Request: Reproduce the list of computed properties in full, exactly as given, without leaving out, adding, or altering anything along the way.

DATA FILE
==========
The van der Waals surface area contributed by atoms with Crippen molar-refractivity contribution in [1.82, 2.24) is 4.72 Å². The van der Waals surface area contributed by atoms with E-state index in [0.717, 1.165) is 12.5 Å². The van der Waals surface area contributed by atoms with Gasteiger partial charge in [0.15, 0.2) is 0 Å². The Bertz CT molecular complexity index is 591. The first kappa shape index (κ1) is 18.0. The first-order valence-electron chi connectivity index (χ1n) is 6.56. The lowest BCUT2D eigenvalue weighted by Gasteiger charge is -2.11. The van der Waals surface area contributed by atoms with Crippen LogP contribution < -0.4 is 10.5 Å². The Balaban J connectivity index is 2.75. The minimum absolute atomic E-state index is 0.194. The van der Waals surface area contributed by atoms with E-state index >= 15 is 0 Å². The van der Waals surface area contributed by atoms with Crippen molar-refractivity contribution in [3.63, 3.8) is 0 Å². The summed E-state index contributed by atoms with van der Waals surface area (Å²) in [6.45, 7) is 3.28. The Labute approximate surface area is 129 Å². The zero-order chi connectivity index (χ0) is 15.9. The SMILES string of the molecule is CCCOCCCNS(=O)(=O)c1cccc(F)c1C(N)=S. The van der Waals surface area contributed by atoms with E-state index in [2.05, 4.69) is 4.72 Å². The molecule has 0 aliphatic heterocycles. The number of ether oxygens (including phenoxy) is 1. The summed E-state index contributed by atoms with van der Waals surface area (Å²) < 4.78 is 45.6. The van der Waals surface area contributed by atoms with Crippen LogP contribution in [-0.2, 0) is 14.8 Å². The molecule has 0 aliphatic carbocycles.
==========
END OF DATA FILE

The van der Waals surface area contributed by atoms with Crippen molar-refractivity contribution in [1.82, 2.24) is 4.72 Å². The van der Waals surface area contributed by atoms with E-state index in [0.717, 1.165) is 12.5 Å². The van der Waals surface area contributed by atoms with Gasteiger partial charge in [0.15, 0.2) is 0 Å². The Bertz CT molecular complexity index is 591. The first kappa shape index (κ1) is 18.0. The first-order valence-electron chi connectivity index (χ1n) is 6.56. The lowest BCUT2D eigenvalue weighted by Gasteiger charge is -2.11. The van der Waals surface area contributed by atoms with Crippen LogP contribution < -0.4 is 10.5 Å². The Balaban J connectivity index is 2.75. The minimum absolute atomic E-state index is 0.194. The van der Waals surface area contributed by atoms with E-state index >= 15 is 0 Å². The van der Waals surface area contributed by atoms with Crippen molar-refractivity contribution in [3.63, 3.8) is 0 Å². The summed E-state index contributed by atoms with van der Waals surface area (Å²) in [6.45, 7) is 3.28. The Labute approximate surface area is 129 Å². The zero-order chi connectivity index (χ0) is 15.9. The SMILES string of the molecule is CCCOCCCNS(=O)(=O)c1cccc(F)c1C(N)=S. The van der Waals surface area contributed by atoms with E-state index in [2.05, 4.69) is 4.72 Å². The molecule has 0 aliphatic heterocycles. The number of ether oxygens (including phenoxy) is 1. The summed E-state index contributed by atoms with van der Waals surface area (Å²) < 4.78 is 45.6. The van der Waals surface area contributed by atoms with Crippen LogP contribution in [-0.2, 0) is 14.8 Å². The molecule has 0 aliphatic carbocycles.